Even though the economic fundamentals are far from normal, the impact of the Brexit vote has been a soft landing for the property market – a point reinforced by the Nationwide’s surprisingly robust Q3 figures. Average prices across the UK rose at a faster rate during the three months after the vote than they did in the three months before it. Latest data from the Royal Institution of Chartered Surveyors has also, for the second consecutive month, recorded an increase in new buyer enquiries and the volume of agreed property sales amongst its members.
Notwithstanding the above, it is premature to talk of a post-Brexit boost. Price rises in the wake of the vote have been assisted by a temporary injection of pent-up demand – as buyers who sat on the fence in the run-up to the referendum are now getting off it, recognising that market uncertainty creates buying opportunities and the cost of rental accommodation is rapidly rising in many parts of the UK.
Further reassured by historically low interest rates, many buyers are showing strong intent – even if the lack of market clarity is proving disconcerting. Crucially however, sellers have battened down the hatches rather than abandoned ship, and low levels of supply are clearly continuing to have an effect on underpinning values.
Despite now being over 100 days on from the vote, the dust has yet to fully settle. The market has shown resilience, but it’s too soon to talk of a rebound.
Call to re-direct the stamp
The new Chancellor is coming under pressure from all parts of the residential property sector to review the Stamp Duty Land Tax (SDLT) changes introduced by his predecessor, George Osborne. The changes are attributed to exacerbating a stalling in the prime market and also causing a surge in asking prices in the first time buyer sector. Rightmove reported last month that average asking prices of properties with two or fewer bedrooms increased by £6,000. With average salaries at £26,500 according to the Office for National Statistics and current low levels of wage inflation, many are asking how can first time buyers hope to keep up?
In light of the problems faced at the foot of the market, Yorkshire Building Society has proposed switching the SDLT burden from the purchaser to the seller. They argue that this would make it easier for first time buyers and be fairer, as the seller is the one who has usually made a substantial profit, which they can realise tax free if it is their primary home. Whilst there is a clear logic to the proposal, this would only work in a boom cycle and could place those individuals who have purchased recently in a negative position, given the SDLT that they would have already paid.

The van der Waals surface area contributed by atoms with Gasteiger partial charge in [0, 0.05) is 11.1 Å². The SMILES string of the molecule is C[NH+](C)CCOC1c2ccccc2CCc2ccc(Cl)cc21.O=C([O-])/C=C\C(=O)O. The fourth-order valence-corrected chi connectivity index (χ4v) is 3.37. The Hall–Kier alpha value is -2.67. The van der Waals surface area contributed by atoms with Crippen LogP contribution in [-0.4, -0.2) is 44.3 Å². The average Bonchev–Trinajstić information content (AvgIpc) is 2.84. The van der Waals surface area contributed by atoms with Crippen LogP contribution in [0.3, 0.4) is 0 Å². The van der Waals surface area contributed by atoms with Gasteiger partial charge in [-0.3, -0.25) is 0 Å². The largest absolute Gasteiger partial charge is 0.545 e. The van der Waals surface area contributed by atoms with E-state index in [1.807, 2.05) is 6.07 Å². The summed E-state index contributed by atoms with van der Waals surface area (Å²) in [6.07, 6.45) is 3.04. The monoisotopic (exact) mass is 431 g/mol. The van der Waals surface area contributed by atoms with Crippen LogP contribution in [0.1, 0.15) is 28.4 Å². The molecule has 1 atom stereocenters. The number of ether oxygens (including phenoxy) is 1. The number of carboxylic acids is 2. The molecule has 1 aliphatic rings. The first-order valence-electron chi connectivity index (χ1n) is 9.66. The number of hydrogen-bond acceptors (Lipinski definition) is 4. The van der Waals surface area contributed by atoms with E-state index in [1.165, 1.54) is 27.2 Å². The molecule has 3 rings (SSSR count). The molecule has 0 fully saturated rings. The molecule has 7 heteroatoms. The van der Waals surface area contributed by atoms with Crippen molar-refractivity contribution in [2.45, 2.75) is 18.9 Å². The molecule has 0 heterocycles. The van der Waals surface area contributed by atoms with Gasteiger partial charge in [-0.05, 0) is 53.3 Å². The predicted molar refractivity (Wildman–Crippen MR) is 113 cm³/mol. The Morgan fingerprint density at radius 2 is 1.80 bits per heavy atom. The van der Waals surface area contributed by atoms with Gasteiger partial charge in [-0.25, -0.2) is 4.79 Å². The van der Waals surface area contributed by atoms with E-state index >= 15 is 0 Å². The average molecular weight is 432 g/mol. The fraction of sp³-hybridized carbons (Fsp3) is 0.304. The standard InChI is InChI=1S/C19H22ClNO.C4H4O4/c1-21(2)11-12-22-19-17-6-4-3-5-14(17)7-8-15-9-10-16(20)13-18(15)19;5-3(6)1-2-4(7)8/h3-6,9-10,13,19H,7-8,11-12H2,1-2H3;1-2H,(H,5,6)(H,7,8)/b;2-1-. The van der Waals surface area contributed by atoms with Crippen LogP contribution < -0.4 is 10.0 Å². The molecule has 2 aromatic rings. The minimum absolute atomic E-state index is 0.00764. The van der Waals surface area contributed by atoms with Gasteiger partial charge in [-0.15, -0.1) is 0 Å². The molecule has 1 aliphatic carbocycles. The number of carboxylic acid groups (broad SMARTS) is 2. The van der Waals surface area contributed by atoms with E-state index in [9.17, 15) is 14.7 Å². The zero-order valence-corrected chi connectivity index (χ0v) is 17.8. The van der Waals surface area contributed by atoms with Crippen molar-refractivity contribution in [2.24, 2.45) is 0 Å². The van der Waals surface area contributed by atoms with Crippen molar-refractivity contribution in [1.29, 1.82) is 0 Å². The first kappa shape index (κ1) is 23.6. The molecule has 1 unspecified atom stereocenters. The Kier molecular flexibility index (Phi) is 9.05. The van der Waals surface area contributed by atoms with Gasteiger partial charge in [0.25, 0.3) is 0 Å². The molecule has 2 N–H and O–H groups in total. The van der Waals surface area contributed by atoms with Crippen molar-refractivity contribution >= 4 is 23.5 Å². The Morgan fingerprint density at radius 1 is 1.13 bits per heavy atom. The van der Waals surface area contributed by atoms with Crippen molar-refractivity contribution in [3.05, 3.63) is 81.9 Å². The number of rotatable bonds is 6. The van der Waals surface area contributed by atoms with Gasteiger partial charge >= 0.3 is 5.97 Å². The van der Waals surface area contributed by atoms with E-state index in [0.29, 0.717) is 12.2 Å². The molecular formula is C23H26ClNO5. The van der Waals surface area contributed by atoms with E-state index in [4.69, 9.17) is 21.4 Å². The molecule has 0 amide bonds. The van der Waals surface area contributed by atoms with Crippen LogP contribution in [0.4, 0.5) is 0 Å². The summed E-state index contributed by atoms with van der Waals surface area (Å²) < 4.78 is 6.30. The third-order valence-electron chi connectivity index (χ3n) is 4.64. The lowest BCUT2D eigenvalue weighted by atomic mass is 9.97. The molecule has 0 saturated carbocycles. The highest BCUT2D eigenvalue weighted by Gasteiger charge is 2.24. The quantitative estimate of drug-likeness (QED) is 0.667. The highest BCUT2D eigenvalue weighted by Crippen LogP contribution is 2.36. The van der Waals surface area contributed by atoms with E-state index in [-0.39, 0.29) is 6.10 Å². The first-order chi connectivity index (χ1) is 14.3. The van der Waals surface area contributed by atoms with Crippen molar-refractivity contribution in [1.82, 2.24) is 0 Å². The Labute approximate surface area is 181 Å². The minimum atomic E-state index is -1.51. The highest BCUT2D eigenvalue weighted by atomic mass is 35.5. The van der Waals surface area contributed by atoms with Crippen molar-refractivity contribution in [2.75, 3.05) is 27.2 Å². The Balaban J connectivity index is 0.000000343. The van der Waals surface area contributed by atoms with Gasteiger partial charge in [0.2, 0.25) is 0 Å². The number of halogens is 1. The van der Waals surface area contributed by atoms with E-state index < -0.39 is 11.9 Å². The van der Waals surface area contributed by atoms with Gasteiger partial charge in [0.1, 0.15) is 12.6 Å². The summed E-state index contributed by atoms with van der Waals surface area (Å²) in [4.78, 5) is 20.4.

Despite the level of property transactions being reported as 20% down year on year, it would appear that there are no corresponding fiscal pressures on the Chancellor that would prompt a change. Homes costing more than £1 million still accounted for a third of the total £7.3 billion SDLT paid last year. They contributed £2.6 billion of the overall amount collected, which reflected a 19% increase in revenue from the prime market, despite the drop in transaction levels. However, 46% of the total SDLT raised was in London, so a continued slowdown in the prime London market may yet have a detrimental impact on SDLT receipts.
Is Airbnb driving up London rents?
Online peer-to-peer short term letting website Airbnb seems to be an unexpected beneficiary of the tax changes being imposed on buy-to-let landlords. It is reported that there are now more than 20,000 entire properties listed on their site in London, which represents a 24% rise in just four months. Not only does this pose a commercial threat to hotel and serviced apartment providers, but it is also adding to the strain on an under-stocked private rental sector, as a large proportion of these properties would have previously been available for long-term rental.
In light of the above, changes are afoot, with London councils making owners apply for planning permission for change of use if their property is used for short-term lets more than 90 days per year. However, it remains to be seen whether London and other UK cities will follow the lead of New York and Berlin, where there is a ban on owners letting out their entire property for short term rentals.
Despite ongoing levels of political and economic uncertainty, there is clear evidence that a number of buyers and sellers are adapting to living in an increasingly volatile world and are progressing their property plans irrespectively.
In the weeks ahead, factors such as the Autumn Statement, the US election result and foreign exchange markets are all likely to individually and collectively impact market sentiment. For buyers looking to own property for the long term, the months ahead may well present a further ‘window of opportunity’ and impetus to take action.